Chandamama and Balamitra moral stories for childrens to teach basic moral values - Part 3















Also see:
Chandamama and Balamitra moral stories for children's to teach basic moral values - Part 2 http://www.spoonfeeding.in/2012/04/chandamama-and-balamitra-moral-stories.html

Chandamama and Balamitra moral stories for children's to teach basic moral values - Part 1 http://www.spoonfeeding.in/2012/02/chandamama-and-balamitra-moral-stories.html

Akbar and Birbal Stories in Telugu and English - Brief History of Birbal - Part 1 http://www.spoonfeeding.in/2012/02/akbar-and-birbal-stories-in-telugu-and.html

Paramanandayya Sishyula Kathalu - Stories of Paramanandayya Sishyulu - Part 1

http://www.spoonfeeding.in/2012/01/paramanandayya-sishyula-kakhalu-stories.html

Paramanandayya Sishyula Kathalu - Stories of Paramanandayya Sishyulu - Part 2 
http://www.spoonfeeding.in/2012/01/paramanandayya-sishyula-kathalu-stories.html

Stories of Paramanandayya Sishyulu - Paramanandayya Sishyula Kathalu - Part 3 http://www.spoonfeeding.in/2012/02/stories-of-paramanandayya-sishyulu.html
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Chandamama and Balamitra moral stories for childrens to teach basic moral values - Part 2

Johny, Johny,
Yes, Papa,
Eating sugar?
No, Papa
Telling lies?
No, Papa
Open your mouth
O Ha! Ha! Ha!

Along with above Rhymes teach some good stories which have some moral values....

















Also see other series links:

Chandamama and Balamitra moral stories for childrens to teach basic moral values - Part 1 http://www.spoonfeeding.in/2012/02/chandamama-and-balamitra-moral-stories.html

Chandamama and Balamitra moral stories for children's to teach basic moral values - Part 3 http://www.spoonfeeding.in/2012/04/chandamama-and-balamitra-moral-stories_22.html

Akbar and Birbal Stories in Telugu and English - Brief History of Birbal - Part 1 http://www.spoonfeeding.in/2012/02/akbar-and-birbal-stories-in-telugu-and.html

Paramanandayya Sishyula Kathalu - Stories of Paramanandayya Sishyulu - Part 1

http://www.spoonfeeding.in/2012/01/paramanandayya-sishyula-kakhalu-stories.html

Paramanandayya Sishyula Kathalu - Stories of Paramanandayya Sishyulu - Part 2 
http://www.spoonfeeding.in/2012/01/paramanandayya-sishyula-kathalu-stories.html

Stories of Paramanandayya Sishyulu - Paramanandayya Sishyula Kathalu - Part 3 http://www.spoonfeeding.in/2012/02/stories-of-paramanandayya-sishyulu.html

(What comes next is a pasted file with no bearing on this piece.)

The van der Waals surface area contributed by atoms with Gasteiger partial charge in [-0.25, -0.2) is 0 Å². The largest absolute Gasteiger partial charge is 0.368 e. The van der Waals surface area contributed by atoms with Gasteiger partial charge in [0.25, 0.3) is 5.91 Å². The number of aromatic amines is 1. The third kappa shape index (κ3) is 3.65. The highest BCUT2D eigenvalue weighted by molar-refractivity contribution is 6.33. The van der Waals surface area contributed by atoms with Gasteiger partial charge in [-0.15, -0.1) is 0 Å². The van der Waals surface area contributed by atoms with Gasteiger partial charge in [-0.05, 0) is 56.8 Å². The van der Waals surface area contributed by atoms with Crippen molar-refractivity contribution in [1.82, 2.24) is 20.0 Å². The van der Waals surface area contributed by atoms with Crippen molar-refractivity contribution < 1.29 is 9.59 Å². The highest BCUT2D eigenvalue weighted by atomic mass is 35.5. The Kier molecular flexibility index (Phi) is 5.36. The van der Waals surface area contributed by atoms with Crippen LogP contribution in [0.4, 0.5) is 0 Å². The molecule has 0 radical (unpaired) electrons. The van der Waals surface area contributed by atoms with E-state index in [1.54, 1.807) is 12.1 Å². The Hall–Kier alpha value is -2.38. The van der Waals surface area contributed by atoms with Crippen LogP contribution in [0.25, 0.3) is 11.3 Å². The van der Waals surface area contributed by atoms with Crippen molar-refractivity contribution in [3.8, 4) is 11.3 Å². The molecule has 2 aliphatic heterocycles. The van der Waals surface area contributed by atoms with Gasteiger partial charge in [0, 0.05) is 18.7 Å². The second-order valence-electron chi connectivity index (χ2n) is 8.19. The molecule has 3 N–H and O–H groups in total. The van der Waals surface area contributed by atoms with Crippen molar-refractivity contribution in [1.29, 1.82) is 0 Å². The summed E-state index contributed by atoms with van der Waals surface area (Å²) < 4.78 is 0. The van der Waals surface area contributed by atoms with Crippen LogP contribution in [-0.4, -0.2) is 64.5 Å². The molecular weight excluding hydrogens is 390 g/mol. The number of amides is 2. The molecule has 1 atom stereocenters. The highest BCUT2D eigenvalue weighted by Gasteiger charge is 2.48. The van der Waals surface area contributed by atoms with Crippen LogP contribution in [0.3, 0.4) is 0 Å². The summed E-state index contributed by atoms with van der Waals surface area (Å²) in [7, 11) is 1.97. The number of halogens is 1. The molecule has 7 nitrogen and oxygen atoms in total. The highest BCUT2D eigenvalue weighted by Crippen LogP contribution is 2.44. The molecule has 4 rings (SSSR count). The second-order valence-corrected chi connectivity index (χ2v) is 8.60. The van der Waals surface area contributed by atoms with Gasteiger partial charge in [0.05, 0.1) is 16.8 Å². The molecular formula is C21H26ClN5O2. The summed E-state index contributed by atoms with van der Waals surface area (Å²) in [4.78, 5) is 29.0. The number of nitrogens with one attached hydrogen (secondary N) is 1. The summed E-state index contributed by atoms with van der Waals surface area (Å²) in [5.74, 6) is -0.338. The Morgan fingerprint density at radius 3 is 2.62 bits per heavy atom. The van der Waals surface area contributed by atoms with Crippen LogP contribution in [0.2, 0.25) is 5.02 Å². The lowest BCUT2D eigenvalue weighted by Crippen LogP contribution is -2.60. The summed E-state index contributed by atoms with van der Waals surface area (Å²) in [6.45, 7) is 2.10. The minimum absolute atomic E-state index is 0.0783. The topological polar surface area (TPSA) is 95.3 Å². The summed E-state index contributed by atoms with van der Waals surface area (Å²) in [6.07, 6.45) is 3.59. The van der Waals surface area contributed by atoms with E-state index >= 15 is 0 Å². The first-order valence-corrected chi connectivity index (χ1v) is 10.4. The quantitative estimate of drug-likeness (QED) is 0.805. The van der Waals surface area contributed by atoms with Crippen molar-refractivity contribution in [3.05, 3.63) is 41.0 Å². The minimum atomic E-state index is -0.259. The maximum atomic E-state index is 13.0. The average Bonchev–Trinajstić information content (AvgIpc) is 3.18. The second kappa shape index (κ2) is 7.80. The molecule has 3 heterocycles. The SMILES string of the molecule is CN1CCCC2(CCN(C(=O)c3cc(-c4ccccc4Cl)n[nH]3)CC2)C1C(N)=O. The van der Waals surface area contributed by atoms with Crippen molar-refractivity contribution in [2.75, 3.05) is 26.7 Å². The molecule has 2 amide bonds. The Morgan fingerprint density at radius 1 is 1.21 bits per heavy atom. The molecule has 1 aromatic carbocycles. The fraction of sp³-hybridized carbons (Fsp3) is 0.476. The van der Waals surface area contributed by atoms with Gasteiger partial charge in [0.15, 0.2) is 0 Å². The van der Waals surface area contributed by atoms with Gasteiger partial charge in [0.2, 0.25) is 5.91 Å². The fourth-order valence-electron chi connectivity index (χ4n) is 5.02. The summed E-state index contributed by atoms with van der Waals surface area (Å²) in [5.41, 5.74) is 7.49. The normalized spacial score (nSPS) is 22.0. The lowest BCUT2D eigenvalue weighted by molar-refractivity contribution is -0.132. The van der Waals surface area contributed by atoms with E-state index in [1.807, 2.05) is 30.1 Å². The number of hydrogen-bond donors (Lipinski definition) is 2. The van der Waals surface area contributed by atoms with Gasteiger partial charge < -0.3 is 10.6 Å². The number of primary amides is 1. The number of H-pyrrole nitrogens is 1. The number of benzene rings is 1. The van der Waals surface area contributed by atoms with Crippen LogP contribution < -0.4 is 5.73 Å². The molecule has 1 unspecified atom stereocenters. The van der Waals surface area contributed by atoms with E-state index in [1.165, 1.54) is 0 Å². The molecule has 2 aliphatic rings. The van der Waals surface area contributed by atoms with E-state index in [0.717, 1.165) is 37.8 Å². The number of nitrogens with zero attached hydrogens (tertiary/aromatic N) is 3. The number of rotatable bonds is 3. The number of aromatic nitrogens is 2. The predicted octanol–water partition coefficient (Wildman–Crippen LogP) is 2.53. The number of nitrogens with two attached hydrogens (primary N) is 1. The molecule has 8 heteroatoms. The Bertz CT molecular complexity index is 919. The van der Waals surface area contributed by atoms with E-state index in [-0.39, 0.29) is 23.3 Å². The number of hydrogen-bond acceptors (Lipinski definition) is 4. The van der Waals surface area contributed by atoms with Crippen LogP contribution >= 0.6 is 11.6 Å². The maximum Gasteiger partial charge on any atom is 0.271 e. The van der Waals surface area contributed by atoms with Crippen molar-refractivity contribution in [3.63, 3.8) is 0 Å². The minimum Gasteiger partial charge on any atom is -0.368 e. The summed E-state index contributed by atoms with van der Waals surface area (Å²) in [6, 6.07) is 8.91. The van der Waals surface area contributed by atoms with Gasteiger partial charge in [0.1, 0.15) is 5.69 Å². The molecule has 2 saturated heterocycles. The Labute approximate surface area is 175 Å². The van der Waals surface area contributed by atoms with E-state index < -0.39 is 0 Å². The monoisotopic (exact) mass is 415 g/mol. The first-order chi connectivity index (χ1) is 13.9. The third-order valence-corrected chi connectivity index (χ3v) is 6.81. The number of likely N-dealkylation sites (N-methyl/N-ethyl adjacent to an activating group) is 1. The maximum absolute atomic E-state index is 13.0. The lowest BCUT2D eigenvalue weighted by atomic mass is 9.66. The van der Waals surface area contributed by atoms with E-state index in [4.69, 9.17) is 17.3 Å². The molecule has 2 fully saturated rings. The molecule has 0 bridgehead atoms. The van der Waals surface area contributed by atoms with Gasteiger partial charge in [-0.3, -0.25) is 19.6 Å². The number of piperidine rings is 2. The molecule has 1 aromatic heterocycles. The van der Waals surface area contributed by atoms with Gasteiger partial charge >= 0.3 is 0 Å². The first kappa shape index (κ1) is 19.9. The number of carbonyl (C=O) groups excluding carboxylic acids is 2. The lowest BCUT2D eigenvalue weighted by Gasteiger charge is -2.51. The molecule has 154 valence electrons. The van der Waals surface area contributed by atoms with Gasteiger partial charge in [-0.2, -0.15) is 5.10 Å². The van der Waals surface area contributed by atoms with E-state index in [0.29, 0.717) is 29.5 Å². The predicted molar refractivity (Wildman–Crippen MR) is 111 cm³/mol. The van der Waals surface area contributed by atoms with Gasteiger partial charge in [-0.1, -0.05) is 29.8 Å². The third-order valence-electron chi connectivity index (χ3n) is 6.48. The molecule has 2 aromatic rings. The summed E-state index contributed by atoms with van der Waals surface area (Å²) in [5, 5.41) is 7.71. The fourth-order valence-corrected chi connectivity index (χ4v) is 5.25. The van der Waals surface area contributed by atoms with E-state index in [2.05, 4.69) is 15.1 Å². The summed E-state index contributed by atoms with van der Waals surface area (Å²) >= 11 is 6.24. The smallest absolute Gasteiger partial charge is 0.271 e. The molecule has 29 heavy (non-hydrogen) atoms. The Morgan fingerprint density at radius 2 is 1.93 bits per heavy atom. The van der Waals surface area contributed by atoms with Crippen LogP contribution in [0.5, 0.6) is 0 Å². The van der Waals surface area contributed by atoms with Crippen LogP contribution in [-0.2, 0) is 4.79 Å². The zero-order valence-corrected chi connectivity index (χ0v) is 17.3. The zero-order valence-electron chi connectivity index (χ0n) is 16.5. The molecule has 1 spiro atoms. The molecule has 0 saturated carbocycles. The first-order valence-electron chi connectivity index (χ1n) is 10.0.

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Titan and Titanic Coincidence - Similarities between Titan and Titanic - Real Pictures of Titanic Ship & Ship Layout


April 15 marks the 100th year of the sinking of the Titanic
RMS Titanic was a passenger liner that sank in the North Atlantic Ocean on April 15, 1912, after colliding with an iceberg during her maiden voyage from Southampton to New York City.

The sinking of Titanic caused the deaths of 1,517 people in one of the worst maritime disasters in history. She was the largest ship afloat at the time of her maiden voyage. Although it is a hundred years since the ship sank and all the people associated with it have long gone, it has remained in the collective memory of people. By a strange co-incidence the tragedy of Titanic was described in detail 17 years before it occurred. It was a work of pure fiction!

In 1898, retired merchant navy officer Morgan Robertson wrote a novel ‘The Wreck of the Titan’, which uncannily predicted the Titanic disaster 17 years later.

Apart from the similarity in the names of the two ships, Robertson’s ‘Titan’ was also a huge, supposedly unsinkable British liner making its maiden voyage from the Southampton to New York with 3,000 passengers on board. It too struck an iceberg in the North Atlantic and sank, with many people losing their lives because of the shortage of lifeboats.

The Titan and its sinking have been noted to be very similar to the real-life passenger ship RMS Titanic. The first half of the novella introduces the hero, John Rowland. Rowland is a disgraced former Royal Navy lieutenant, who is now a drunkard and has fallen to the lowest levels of society. Dismissed from the Navy, he is working as a deckhand on the Titan. The ship hits the iceberg, capsizing and sinking, somewhat before the halfway point of the novel.